After another night of undisturbed sleep, we all had cold feet and went for a look around Lake Heron home of the mighty Shoulders caught only a week or so previous by Max Cottis at 94lb! We were all keen on a move as it looked prime for a bite and on walking into my chosen swim a fish launched itself clear of the water down to my right! Confidence was high as I set up and I even put a solid bag where the fish showed whilst getting everything else prepared for my final night. We were fairly spread out that final night and all felt confident, so we settled in as we had another early start to catch our returning tunnel crossing. Throughout the night I could hear what sounded like cow’s being tipped in to the lake out in the middle to my right. As it started to get lighter the fish were getting closer and closer to my areas and as I started to pack away one showed over my right hand rod. A few minutes later Alan walked in to my swim and told me I had to reel in right away and with that another one showed on the right hander! I may have thrown my dummy out of the pram at this point but Calum had caught one and we had to get the filming done before we set off at 7am. Calum had managed a sweet upper 20lb mirror and I was pleased to see a carp after the difficult few days we had. Abbey was an awesome place to fish and I can’t wait to go back at some point for another go at the incredible fish that reside in its lakes.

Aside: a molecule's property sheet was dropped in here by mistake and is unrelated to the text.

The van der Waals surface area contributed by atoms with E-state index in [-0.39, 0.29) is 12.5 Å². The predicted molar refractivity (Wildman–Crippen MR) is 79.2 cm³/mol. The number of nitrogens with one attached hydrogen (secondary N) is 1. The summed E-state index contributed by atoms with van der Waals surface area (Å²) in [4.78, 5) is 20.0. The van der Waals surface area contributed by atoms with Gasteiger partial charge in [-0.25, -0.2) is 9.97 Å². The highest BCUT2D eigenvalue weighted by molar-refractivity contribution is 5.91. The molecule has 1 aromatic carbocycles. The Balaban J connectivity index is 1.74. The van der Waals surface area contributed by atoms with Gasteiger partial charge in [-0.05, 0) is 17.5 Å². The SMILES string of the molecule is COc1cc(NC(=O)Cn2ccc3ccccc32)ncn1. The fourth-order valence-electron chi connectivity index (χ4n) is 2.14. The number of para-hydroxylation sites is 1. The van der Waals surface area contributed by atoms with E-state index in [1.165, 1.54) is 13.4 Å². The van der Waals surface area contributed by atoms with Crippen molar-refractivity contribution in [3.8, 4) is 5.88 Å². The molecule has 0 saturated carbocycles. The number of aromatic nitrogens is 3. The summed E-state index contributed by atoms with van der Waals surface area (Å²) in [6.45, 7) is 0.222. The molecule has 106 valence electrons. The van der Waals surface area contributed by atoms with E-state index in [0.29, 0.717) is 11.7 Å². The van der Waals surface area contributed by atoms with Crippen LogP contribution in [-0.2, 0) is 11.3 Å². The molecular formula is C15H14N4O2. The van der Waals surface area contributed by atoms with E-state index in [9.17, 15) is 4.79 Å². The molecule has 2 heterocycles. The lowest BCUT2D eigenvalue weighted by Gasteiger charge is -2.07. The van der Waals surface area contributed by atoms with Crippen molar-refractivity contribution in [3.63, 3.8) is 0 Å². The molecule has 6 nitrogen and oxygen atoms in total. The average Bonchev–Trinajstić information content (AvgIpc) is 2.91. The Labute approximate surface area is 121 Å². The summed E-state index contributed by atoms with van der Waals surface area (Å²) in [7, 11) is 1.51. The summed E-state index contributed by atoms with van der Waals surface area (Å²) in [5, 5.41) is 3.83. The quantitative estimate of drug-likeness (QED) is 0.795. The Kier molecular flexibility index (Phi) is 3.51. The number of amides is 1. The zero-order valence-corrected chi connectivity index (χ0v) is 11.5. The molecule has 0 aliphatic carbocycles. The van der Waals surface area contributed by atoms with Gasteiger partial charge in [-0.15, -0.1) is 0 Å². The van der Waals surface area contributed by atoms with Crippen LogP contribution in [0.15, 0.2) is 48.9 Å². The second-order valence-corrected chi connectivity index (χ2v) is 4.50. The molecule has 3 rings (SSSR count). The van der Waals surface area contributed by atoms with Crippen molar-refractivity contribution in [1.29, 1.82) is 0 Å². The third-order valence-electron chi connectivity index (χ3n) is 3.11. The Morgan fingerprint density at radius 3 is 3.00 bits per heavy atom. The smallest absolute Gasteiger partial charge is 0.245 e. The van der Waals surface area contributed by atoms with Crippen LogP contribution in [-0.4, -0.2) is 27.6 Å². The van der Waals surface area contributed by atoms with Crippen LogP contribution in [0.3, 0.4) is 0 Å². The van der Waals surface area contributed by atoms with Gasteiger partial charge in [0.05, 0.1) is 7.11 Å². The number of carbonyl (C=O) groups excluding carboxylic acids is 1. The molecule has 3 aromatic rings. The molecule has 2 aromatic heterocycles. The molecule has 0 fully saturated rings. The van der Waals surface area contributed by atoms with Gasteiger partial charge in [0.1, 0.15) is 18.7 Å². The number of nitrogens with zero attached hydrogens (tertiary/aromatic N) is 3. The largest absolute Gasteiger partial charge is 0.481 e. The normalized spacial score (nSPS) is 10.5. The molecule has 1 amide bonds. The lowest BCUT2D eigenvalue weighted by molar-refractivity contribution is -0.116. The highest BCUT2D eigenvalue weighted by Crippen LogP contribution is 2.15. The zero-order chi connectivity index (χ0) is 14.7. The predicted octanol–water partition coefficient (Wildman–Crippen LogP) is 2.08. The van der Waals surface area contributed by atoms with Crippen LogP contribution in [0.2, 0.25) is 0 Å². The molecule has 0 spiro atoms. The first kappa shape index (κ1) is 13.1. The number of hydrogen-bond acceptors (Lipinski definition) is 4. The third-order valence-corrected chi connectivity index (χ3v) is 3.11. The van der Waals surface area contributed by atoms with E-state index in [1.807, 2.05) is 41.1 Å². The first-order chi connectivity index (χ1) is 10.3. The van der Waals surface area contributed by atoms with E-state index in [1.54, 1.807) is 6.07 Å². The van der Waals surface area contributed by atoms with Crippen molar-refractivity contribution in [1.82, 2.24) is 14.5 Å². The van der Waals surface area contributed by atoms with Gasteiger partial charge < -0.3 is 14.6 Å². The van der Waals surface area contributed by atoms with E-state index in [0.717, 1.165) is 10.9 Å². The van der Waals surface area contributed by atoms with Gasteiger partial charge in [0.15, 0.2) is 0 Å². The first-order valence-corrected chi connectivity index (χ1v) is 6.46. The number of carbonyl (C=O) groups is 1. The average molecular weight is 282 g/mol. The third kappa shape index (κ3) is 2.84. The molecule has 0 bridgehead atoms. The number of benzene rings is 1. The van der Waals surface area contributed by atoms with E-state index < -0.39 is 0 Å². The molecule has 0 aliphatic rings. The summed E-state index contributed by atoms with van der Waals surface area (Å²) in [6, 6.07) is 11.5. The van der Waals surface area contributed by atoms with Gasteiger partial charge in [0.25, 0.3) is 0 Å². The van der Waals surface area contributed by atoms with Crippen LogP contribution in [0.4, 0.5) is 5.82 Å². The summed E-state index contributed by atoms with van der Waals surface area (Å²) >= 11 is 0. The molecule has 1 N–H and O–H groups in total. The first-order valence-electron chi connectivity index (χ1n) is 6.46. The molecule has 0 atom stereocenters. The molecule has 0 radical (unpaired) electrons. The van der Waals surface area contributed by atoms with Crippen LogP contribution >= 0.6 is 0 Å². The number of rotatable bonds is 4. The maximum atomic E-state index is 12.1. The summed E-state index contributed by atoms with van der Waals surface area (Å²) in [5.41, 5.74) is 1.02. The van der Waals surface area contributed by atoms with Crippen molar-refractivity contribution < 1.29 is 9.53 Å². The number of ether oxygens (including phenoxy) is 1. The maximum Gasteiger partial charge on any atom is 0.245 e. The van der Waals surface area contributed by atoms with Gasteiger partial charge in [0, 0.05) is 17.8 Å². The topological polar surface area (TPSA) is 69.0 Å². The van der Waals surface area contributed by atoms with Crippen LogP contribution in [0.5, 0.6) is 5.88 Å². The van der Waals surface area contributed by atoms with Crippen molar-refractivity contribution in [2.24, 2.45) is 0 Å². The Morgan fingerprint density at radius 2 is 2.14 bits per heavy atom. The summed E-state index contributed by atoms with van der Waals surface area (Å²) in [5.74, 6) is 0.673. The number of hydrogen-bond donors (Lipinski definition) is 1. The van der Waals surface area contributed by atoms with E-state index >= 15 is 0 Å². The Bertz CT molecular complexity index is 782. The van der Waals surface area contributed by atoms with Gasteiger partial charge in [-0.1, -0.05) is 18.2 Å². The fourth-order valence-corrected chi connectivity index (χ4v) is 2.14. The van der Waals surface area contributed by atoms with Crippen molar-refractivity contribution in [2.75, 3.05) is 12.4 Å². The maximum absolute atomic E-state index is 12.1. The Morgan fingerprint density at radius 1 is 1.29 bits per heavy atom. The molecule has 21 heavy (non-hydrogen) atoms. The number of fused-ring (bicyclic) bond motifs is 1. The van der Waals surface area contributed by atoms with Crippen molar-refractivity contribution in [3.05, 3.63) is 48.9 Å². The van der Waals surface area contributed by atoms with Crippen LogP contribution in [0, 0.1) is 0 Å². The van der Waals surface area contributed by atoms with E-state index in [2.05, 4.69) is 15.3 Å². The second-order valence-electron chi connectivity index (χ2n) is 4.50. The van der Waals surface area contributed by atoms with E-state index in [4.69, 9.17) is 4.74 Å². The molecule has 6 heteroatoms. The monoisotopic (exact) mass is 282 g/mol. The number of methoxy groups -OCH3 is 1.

Once back in the UK I did another blank weekend trip and even squeezed in a mid-week overnighter on the other lake. It seemed even the water I had said was too hectic was fishing was slow, with many anglers blanking on weekend trips let alone a quick 12 hour session between work! I did manage a couple though, fishing with simple snowman rigs using size 10 Covert Mugga’s, 25lb Sink Skin and small Micromesh bags of Little Gemz pellets. At least it was worth the effort and I was off the mark for 2014 and more hungry than ever to get back over the other side of the road the following weekend. With two weekends left before March I had a strong feeling a bite was due as it was around the same time last year I had started so well.